On a friend’s recommendation, we used and to do competitive analysis of similar apps on the app store. There was some useful information on how to choose title and keywords for the app, but overall, it felt like we were back in the Wild West days of SEO black hat machinations!

Before we submitted the app for review, we wanted random users to download the app and try it out. We’ve used in the past but the challenge was to give access to their testers to an unpublished app. We tried using TestFlight and Hockeyapp but got stymied by’s need to have an “enterprise” plan, and provisioning of profiles felt just too complicated. So we bit the bullet and submitted the app without it. The app was approved within 2 weeks and we immediately paid 5 testers on to download the app and give us a video review. We got three perfect 10s, one 8/10 and one 3/10 (speed was the main issue).

Being in the top downloads list for your category is the ultimate goal of any marketing plan, and we did the usual stuff – notify our existing user base, friends & family, our fans on Facebook, followers on Twitter etc. We had a ready list of app reviewers we would reach out to. Of the 20 we reached out to, 4 responded, with every single one of them asking for a payment to review the app (SEO black hat anyone?). We decided we didn’t want to do that. We might consider using Inmobi or Tapjoy to advertise the app though.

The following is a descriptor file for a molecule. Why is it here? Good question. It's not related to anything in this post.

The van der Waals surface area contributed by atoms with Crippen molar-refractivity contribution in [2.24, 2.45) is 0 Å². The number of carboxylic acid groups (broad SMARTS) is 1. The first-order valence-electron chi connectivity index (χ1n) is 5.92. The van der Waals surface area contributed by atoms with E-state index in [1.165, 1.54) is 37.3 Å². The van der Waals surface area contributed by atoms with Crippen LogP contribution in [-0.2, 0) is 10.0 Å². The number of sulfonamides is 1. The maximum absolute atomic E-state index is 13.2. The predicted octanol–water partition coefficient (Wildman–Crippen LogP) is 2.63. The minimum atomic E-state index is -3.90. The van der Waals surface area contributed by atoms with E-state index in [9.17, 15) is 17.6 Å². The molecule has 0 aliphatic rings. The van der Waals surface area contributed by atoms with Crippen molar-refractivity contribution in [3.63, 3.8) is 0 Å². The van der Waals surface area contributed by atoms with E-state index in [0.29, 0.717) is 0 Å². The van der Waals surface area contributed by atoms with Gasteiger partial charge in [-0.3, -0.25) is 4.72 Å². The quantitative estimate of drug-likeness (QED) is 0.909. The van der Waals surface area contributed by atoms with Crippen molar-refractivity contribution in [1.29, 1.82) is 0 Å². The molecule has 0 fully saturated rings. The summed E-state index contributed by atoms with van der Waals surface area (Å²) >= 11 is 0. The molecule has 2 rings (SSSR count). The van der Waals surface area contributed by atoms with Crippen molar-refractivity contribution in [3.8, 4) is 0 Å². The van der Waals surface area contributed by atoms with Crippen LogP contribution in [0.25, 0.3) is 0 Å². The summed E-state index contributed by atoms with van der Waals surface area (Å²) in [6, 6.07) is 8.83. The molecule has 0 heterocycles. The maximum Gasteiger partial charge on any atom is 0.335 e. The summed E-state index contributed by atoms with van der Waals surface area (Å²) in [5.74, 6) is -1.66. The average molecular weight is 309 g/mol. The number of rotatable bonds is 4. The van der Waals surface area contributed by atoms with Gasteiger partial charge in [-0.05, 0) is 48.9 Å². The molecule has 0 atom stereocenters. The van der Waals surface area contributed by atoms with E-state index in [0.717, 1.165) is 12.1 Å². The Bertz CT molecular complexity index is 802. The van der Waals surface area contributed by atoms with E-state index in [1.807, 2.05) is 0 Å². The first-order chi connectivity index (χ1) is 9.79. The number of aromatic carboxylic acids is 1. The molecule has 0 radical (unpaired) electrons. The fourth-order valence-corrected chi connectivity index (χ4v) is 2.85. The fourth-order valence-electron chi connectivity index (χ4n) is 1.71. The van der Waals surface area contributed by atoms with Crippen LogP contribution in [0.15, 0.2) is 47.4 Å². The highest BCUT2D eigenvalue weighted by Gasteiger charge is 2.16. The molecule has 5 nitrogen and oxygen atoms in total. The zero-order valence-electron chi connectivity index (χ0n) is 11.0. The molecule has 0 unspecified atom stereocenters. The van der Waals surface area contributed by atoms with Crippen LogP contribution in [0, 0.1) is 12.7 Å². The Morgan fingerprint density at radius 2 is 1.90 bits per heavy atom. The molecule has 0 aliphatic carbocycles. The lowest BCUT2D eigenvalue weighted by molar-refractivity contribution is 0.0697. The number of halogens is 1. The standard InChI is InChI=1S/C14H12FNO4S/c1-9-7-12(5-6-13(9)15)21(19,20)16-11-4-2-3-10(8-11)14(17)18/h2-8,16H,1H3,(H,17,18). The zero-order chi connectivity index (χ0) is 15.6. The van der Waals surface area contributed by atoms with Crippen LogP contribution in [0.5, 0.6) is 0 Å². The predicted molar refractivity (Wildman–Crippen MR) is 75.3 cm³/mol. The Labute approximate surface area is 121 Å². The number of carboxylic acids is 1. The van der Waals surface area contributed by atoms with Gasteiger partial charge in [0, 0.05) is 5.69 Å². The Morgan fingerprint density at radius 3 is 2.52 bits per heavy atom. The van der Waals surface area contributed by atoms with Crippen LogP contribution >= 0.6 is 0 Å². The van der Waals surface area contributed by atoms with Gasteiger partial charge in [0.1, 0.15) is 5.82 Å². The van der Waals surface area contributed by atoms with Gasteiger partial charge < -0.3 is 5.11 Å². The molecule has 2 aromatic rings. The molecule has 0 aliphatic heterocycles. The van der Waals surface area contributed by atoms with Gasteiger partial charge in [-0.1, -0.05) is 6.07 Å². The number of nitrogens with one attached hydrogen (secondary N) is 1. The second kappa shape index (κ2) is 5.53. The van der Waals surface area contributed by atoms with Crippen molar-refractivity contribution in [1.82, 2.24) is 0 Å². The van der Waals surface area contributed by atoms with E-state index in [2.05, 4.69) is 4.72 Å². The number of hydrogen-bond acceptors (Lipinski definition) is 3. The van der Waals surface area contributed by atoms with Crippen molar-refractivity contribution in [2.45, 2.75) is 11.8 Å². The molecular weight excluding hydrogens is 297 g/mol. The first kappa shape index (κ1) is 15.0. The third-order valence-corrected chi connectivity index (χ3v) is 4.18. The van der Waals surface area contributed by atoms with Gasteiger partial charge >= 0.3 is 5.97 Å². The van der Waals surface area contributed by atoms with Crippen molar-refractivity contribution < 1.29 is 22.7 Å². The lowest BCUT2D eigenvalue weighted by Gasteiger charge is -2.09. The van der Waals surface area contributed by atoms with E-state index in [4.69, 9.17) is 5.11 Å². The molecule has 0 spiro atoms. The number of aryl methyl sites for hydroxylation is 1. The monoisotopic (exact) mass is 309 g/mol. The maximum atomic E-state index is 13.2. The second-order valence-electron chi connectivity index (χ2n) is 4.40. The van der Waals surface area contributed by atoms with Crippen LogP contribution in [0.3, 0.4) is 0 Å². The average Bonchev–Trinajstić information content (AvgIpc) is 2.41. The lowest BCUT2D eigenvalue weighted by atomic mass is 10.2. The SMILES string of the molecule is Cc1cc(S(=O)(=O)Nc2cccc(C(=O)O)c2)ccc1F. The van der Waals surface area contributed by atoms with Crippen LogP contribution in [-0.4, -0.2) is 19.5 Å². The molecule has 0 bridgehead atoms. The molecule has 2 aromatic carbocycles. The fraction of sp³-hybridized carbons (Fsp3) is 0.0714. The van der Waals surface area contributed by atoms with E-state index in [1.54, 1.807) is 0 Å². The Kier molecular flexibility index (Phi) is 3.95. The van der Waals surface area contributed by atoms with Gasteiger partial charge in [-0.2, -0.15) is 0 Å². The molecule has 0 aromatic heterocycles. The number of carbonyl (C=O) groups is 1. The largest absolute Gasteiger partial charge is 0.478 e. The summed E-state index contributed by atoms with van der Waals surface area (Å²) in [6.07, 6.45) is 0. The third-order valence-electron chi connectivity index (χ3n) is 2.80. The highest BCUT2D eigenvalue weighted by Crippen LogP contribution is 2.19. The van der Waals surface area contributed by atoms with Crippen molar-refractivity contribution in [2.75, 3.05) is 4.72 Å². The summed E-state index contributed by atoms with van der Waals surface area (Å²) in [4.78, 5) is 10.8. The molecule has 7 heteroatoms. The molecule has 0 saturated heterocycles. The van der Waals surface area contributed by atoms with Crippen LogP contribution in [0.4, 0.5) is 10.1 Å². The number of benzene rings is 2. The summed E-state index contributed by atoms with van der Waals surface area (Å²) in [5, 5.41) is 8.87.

It’s been two days since we went live, and we’ve had less than 100 installs so far. Honestly, that’s truly pathetic 🙂 But it’s a start, and we’re rapidly learning a lot.

I’d love to have you download the app and let me know what you thought of the various tradeoffs we made along the way. I’ll make sure I circulate what I hear from you back to the community.

About the Author: Anshuman Bapna is the CEO & co-founder of, a travel planning service. He co-founded and sold his first startup ( while in undergrad at IIT Bombay, seeing it through the first boom & bust on the internet. After his MBA at Stanford, he spent some time selling solar lights in Vietnam and working with an Indian Member of Parliament before returning to New York to work with Deloitte, then Google.

» If you are an app developer, come over for bigMobilityConf (scheduled for Aug 31st). Lot more insights on app ecosystem will be shared by Industry bigwigs.